Sport uplifts disadvantaged communities.

One more very powerful aspect of sport is its ability to uplift disadvantaged communities. Often you hear professional athletes talk about sport keeping them off the streets, and eventually giving them a career and means to make a living. Having operated in emerging markets since inception, One is no stranger to this. Take our Filipino athlete Eduard Folayang for example—his family was so poor that several of his siblings died because they couldn’t afford medicine. Martial arts was his way out of that life. Through hard work and determination, he would go on to earn three gold medals in wushu at the Southeast Asian Games, became a multiple-time One Lightweight World Champion, and was once voted Philippines’ Athlete of the Year, beating out the great Manny Pacquiao.

Sport is a great equaliser that never discriminates because of gender, income or social background. Our athletes, just like many other athletes in other sports, are living proof that with hard work, discipline, and some talent, anything is possible.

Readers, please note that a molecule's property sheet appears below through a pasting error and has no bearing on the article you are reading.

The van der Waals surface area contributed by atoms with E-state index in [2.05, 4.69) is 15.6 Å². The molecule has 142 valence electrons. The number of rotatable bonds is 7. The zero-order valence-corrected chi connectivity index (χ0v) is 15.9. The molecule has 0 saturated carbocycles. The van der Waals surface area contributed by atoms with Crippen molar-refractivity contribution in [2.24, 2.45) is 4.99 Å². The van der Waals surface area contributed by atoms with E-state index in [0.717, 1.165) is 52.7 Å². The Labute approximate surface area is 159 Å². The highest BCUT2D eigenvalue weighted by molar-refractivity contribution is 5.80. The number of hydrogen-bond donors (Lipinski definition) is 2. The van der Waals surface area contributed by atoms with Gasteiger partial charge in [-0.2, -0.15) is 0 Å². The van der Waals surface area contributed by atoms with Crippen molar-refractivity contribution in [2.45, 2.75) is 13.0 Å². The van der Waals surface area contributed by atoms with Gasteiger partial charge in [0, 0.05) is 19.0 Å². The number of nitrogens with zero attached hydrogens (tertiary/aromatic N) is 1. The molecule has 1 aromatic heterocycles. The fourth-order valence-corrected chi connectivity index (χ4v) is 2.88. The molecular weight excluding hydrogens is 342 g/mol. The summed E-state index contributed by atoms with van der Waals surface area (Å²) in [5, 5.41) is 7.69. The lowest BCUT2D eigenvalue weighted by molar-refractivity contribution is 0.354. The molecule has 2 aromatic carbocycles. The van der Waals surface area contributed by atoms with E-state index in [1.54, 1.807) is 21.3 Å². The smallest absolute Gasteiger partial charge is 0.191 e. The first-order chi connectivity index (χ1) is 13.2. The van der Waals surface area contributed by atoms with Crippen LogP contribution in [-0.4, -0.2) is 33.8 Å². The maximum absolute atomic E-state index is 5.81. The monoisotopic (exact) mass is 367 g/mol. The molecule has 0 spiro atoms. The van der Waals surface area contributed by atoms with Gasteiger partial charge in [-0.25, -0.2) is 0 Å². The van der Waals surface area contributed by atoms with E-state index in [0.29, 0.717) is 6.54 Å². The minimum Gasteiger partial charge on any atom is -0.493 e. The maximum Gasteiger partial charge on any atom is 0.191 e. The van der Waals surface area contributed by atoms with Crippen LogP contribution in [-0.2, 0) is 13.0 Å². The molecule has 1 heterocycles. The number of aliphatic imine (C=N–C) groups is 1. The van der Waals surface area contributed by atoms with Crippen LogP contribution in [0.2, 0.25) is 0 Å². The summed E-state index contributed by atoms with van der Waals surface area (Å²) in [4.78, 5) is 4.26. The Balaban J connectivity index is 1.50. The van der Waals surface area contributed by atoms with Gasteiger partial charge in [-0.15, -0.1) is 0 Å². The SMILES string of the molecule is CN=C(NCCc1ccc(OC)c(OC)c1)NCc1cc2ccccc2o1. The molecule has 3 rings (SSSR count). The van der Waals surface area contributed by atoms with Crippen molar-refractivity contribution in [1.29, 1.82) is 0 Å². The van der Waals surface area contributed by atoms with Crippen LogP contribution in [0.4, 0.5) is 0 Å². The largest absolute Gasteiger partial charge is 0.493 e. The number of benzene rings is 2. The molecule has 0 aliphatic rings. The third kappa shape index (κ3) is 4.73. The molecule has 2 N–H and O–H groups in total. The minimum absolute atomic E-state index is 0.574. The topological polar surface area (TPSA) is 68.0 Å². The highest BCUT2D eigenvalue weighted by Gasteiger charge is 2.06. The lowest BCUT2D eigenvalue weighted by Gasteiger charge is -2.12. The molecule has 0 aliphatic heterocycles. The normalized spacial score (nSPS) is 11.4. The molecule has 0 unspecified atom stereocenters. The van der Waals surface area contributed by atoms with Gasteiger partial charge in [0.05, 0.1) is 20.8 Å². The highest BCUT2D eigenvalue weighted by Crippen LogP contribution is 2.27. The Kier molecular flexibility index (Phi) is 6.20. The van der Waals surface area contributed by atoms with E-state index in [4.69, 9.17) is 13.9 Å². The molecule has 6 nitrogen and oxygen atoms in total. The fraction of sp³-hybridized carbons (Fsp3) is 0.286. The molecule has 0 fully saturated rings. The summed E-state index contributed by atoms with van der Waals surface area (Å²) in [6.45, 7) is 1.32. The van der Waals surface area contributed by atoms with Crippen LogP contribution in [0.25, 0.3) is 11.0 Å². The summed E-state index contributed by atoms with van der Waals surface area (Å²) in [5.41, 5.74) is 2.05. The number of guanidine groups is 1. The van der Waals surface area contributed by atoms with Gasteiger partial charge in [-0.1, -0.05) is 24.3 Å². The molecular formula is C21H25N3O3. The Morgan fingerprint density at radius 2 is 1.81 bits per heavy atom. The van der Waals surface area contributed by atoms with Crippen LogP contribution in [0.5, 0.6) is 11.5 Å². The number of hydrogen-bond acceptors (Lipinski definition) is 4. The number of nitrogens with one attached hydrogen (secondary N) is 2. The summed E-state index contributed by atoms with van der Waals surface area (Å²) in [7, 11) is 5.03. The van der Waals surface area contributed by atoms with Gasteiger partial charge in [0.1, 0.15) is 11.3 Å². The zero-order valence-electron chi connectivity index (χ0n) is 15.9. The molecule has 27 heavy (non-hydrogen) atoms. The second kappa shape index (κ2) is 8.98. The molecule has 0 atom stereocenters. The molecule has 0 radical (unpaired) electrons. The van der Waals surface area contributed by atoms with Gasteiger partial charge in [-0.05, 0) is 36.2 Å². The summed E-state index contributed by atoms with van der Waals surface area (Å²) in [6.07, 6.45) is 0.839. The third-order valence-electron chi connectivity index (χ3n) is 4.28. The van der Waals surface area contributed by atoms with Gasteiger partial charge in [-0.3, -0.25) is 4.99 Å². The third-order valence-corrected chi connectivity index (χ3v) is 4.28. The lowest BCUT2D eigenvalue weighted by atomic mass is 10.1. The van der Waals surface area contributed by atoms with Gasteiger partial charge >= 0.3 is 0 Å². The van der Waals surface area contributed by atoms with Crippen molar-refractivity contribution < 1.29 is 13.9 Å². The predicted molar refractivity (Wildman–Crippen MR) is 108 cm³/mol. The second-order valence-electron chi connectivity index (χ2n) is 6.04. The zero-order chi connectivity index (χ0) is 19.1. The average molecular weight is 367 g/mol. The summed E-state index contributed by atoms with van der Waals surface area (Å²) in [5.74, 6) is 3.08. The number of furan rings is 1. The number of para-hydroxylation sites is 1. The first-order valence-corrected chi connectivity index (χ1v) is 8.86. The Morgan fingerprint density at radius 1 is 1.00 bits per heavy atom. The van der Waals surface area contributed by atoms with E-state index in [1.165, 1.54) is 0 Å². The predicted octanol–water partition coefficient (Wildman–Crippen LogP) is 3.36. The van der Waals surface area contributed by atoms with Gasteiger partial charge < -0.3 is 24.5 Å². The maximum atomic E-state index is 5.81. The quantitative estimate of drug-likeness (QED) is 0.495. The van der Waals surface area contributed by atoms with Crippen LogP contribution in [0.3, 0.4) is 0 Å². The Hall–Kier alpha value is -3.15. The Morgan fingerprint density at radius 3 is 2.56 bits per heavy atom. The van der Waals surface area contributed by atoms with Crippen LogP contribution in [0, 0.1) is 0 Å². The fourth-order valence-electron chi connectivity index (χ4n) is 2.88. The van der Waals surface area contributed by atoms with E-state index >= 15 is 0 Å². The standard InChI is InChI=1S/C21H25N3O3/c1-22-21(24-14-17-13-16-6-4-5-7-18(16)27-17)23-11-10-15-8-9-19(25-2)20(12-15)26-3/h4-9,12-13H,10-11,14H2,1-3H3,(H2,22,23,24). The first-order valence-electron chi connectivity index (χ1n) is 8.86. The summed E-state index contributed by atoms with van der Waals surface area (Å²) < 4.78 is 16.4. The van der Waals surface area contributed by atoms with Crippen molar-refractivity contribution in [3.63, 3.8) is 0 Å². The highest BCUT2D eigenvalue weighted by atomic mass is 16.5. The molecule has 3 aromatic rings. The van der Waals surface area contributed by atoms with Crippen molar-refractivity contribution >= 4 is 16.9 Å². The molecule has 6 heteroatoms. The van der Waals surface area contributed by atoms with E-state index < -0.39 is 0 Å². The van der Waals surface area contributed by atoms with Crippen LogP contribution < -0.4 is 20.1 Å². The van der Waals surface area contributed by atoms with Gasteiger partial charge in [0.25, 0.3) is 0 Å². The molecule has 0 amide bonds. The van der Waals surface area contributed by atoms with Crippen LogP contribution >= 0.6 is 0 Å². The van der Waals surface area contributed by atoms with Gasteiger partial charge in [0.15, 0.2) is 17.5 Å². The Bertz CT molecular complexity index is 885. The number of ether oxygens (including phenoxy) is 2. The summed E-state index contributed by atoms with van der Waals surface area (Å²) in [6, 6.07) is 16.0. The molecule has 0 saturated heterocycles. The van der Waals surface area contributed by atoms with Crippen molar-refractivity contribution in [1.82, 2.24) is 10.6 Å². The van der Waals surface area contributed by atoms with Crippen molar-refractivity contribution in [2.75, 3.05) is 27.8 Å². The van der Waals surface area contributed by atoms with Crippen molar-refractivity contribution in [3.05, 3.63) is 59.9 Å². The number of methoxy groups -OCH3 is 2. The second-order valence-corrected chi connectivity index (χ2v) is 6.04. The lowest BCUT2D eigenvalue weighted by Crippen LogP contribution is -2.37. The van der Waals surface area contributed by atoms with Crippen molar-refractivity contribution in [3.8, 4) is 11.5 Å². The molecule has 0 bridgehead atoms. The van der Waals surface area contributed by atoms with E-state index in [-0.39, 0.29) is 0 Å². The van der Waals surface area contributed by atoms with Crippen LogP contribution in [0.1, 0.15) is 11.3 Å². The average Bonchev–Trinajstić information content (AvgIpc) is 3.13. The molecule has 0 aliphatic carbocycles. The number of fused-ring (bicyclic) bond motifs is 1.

Hua Fung Teh is the Group President of Group One Holdings, Asia’s largest global sports media platform. Prior to One, Teh was a Principal at global private equity firm TPG Capital (TPG) and an aviator with the Republic of Singapore Air Force (RSAF). He has held leadership positions both at the RSAF and at Singapore’s Ministry of Trade and Industry, where he served as the ministry’s Formula One (F1) Project Team Leader. Teh is a Taekwondo black-belt holder and played varsity basketball at Massachusetts Institute of Technology (MIT).

This piece is part of a collaboration between Tatler Asia and Young Presidents’ Organisation (YPO), a global leadership community of chief executives, which counts more than thirty thousand people from 142 countries among its members.